12 Psst…don’t write this, let’s just think a little bit!
Rolling and Folding??? Some of the steps in cellular respiration take place in the membrane inside the cell structure called the mitochondrion, which has a folded inner membrane. What purpose do these folds serve?

13 Electron Transport Chain
Cellular Respiration Glucose (C6H1206) + Oxygen (02) Carbon Dioxide (CO2) + Water (H2O) Glycolysis Krebs Cycle Electron Transport Chain

14 The Krebs Cycle Discovered in 1937 by British biochemist Hans Kreb.
Hans Kreb won the Nobel Prize in 1953 for his discovery of the Krebs cycle. Krebs cycle is also known as the citric acid cycle. It is the second stage of cellular respiration. The pyruvic acid produced in glycolysis is passed to the second stage of cellular respiration, Krebs cycle. Pyruvic acid is broken down into carbon dioxide in a series of reactions. Citric acid is the first compound formed in the reactions. (AKA…citric acid cycle)

15 Stages of Krebs Cycle: STAGE 1 – Citric Acid Production
Pyruvic Acid enters the mitochondria (where the rest of cellular respiration occurs) A carbon is removed, forming carbon dioxide Electrons are removed, changing NAD+ to NADH Coenzyme A joins the 2-carbon molecule to form acetyl-CoA Acetyl-CoA then adds the 2-carbon acetyl group to a 4-carbon compound, forming citric acid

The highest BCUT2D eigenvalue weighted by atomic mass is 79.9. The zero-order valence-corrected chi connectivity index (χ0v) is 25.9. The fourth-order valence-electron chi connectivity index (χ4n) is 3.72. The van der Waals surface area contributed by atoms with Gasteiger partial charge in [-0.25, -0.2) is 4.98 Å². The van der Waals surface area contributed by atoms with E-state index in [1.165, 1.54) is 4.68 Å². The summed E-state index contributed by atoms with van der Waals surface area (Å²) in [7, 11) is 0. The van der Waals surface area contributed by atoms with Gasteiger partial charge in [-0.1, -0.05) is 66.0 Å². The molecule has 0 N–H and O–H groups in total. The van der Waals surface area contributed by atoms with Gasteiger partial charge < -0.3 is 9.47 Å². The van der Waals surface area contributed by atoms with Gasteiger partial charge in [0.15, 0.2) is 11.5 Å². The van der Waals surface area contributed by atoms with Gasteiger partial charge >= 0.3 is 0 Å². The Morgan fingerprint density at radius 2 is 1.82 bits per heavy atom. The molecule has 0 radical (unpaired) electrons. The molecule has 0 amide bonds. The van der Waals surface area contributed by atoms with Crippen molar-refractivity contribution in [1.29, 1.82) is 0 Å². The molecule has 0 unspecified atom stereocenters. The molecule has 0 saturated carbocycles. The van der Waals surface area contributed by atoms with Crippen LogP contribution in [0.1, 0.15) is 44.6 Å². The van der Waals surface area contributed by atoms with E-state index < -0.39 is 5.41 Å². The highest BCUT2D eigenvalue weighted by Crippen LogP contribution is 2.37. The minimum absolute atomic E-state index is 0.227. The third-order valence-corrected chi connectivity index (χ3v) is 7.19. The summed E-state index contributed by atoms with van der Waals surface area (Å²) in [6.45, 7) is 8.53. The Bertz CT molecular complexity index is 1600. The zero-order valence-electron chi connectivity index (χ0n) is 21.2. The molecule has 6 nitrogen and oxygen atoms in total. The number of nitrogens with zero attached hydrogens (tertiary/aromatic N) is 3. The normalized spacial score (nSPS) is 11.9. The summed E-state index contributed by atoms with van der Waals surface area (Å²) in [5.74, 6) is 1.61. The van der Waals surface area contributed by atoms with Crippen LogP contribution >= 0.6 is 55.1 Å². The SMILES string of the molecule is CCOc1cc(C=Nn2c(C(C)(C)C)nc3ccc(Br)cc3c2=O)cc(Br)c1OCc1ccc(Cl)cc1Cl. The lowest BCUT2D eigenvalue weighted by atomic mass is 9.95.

16 STAGE 2 – Energy Extraction
Citric Acid (from stage 1) is broken down into a 5-carbon compound, then into a 4-carbon compound. 2 molecules of carbon dioxide are released Electrons join NAD+ and FAD to form NADH and FADH2 One molecule of ATP is generated THE TALLY from one molecule of pyruvic acid = 4 NADH, 1 FADH2 and one molecule of ATP.

17 What happens to the Krebs Cycle products?
CO2 released is the source of CO2 in your breath Each exhale you expel the CO2 produced by the Krebs cycle ATP produced during the Krebs Cycle can be used for cellular activities NADH (electron carriers) can be used to generate huge amounts of ATP.

18 Electron Transport Electrons produced in the Krebs Cycle (NADH and FADH2 ) are passed to the electron transport chain. The electron transport chain uses the high-enegry electrons from the Krebs Cycle to convert ADP to ATP. This couples the movement of high-energy electrons with the production of ATP. Three stages: Electron transport Hydrogen Ion Movement ATP production (ATP synthase uses energy from H+ ions to convert ADP to ATP.

19 Totals: The complete breakdown of glucose through cellular respiration, including glycolysis, results in the produciton of 36 molecules of ATP.

20 Quick Energy vs. Long-Term Energy
ATP stored can be quickly used for a few seconds of quick and intense activity. Within a few seconds, ATP is gone and lactic acid fermentation begins to produce ATP. When exercise is done, extra oxygen (from deep breaths/heavy breathing) gets rid of the lactic acid byproduct.

21 For long-term energy, your body’s only choice is cellular respiration.
This supplies ATP at a slower, more consistent pace than fermentation.